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In My Good Books

Runaway Success

James Fenton
copyright © 2006

Originally published in The Guardian
20 May 2006

Everything about the Narrative of the Life of Frederick Douglass, an American Slave, the first of three versions of the author's autobiography, published in 1845, is interesting and impressive. But the most interesting and moving passage concerns his learning to read and write, at around the age of 12. This holds the key to the central issue of the book.

From the child's point of view, if he can defy the slave-owners' prohibition and learn to read and write, he has a chance of escape. For us, reading the account he wrote 15 years later, it is our first chance to glimpse something of how that precious eloquence was achieved. We expect, with such narratives, to hear the rhetoric of religion, and of course there is something of that in Douglass.

But the first book the 12-year-old Douglass makes his own is Caleb Bingham's The Columbian Orator (1797), a collection of excerpts from speeches, plays and poems on such subjects as patriotism, education and freedom. After an introduction on the subject of public speaking, it contains a dialogue, written by Bingham, between a slave who has run away three times and his master. "The slave was made to say some very smart as well as impressive things in reply to his master - things which had the desired though unexpected effect; for the conversation resulted in the voluntary emancipation of the slave on the part of the master."

Here too Douglass tells us he "met with one of Sheridan's mighty speeches on and in behalf of Catholic emancipation" -- but in this he is slightly mistaken. The note in the Library of America edition tells us that the passage in question was in fact an excerpt from a speech made in the Irish House of Commons in 1795 by Arthur O'Connor. Either way, the meaning is the same: the child in Maryland was learning the rhetoric and themes of Anglo-Irish debate, in advance of acquiring the ability to write.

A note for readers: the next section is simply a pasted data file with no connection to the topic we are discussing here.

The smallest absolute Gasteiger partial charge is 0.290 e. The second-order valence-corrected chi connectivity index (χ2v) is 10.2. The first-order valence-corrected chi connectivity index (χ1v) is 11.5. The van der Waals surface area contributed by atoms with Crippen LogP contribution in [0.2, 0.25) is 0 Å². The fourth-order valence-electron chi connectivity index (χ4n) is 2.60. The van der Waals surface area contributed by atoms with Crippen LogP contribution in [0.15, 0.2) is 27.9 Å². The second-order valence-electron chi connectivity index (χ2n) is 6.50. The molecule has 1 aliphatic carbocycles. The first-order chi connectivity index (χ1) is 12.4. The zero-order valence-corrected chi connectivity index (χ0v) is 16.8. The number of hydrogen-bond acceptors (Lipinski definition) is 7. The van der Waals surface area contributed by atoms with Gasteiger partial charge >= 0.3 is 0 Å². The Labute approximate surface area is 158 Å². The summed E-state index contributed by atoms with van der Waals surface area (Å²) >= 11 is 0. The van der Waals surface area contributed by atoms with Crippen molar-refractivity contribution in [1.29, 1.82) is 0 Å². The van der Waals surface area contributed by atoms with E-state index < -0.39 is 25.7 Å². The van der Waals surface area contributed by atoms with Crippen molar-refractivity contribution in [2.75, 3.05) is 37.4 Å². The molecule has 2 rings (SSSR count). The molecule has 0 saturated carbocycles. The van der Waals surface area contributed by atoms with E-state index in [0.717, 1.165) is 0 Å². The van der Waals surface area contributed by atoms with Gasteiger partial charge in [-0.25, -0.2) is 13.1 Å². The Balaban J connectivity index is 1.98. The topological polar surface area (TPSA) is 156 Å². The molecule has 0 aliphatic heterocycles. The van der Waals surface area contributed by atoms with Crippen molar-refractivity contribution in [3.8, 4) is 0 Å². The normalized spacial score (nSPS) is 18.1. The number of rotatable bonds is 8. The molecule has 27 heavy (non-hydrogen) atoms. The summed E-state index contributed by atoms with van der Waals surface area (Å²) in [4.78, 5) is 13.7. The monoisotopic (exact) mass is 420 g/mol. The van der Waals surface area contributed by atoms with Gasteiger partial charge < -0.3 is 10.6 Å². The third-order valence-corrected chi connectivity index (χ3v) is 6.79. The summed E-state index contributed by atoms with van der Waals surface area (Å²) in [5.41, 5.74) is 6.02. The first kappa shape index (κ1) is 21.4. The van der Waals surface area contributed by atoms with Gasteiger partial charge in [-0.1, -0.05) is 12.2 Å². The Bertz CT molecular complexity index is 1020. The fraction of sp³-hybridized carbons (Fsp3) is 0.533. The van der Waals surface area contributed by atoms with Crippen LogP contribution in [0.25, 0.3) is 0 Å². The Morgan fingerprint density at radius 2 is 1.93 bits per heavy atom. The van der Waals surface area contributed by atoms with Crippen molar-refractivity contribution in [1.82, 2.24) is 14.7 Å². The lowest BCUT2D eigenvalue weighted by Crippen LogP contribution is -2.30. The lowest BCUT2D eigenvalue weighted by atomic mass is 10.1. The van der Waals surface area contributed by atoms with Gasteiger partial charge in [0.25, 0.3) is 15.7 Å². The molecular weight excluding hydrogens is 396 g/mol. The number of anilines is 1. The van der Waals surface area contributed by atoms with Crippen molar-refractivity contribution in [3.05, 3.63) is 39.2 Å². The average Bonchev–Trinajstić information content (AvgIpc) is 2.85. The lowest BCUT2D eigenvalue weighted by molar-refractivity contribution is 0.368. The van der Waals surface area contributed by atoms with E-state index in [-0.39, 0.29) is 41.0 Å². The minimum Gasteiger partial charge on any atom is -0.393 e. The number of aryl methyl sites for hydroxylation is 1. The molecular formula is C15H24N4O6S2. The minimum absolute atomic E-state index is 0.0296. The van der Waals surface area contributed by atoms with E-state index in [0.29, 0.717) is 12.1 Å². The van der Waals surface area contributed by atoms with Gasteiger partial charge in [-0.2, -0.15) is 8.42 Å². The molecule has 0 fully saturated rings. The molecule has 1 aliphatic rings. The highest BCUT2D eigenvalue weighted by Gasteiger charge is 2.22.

This last point comes as a surprise: surely if he can read he can imitate letters on the page? Perhaps he can, but what he needs is of course to learn handwritten script. Beautiful in its simplicity is the description of how, in Durgin and Bailey's shipyard, Baltimore, he made his first discoveries, noting how the carpenters would mark a piece intended for the larboard side with an L, starboard with an S, larboard side forward with and LF, starboard aft with SA.

Armed with his knowledge of these four letters, "After that, when I met with any boy who I knew could write, I would tell him I could write as well as he. The next word would be, 'I don't believe you. Let me see you try it.' I would then make the letters which I had been so fortunate as to learn, and ask him to beat that."

And so the boy Douglass comes to steal the Promethean flame. The autobiography does not fully inform us of every step in his subsequent education, but this short first version of it is worth reading for that incomparable urgency, freshness and engagement. We do not learn, for instance, any details of how the author escaped north in 1838 to freedom in New York by the Underground Railroad, precisely because giving such details would jeopardise the chances of other escaping slaves. But we are amply rewarded for our patience in this respect by our sense of being in the presence of such an eloquent speaker, in the 1840s, at the centre of the abolitionist campaign.

There are numerous American slave narratives, over 100 of book length written before the end of the civil war. We are told that "Between 1703 and 1944, when George Washington Carver published his autobiography ... six thousand and six ex-slaves had narrated the stories of their captivity, through interviews, essays and books." Among the points recommending Douglass are his continual carefulness in distinguishing between different grades of cruelty among the men and woman for whom he worked, and his ability to evoke both the overwhelming desire of the slaves for freedom, and their fear of taking the first steps to achieve it.

Douglass, working down in Maryland, organises an escape which is somehow betrayed. The mother of one of the men he has got into trouble has an outburst against Douglass (whose father was white). "You devil! You yellow devil! It was you that put it into the heads of Henry and John to run away. But for you, you long-legged mulatto devil! Henry and John would never have thought of such a thing." He records many insults from his white masters, but this kind of blame must have been particularly bitter to record.

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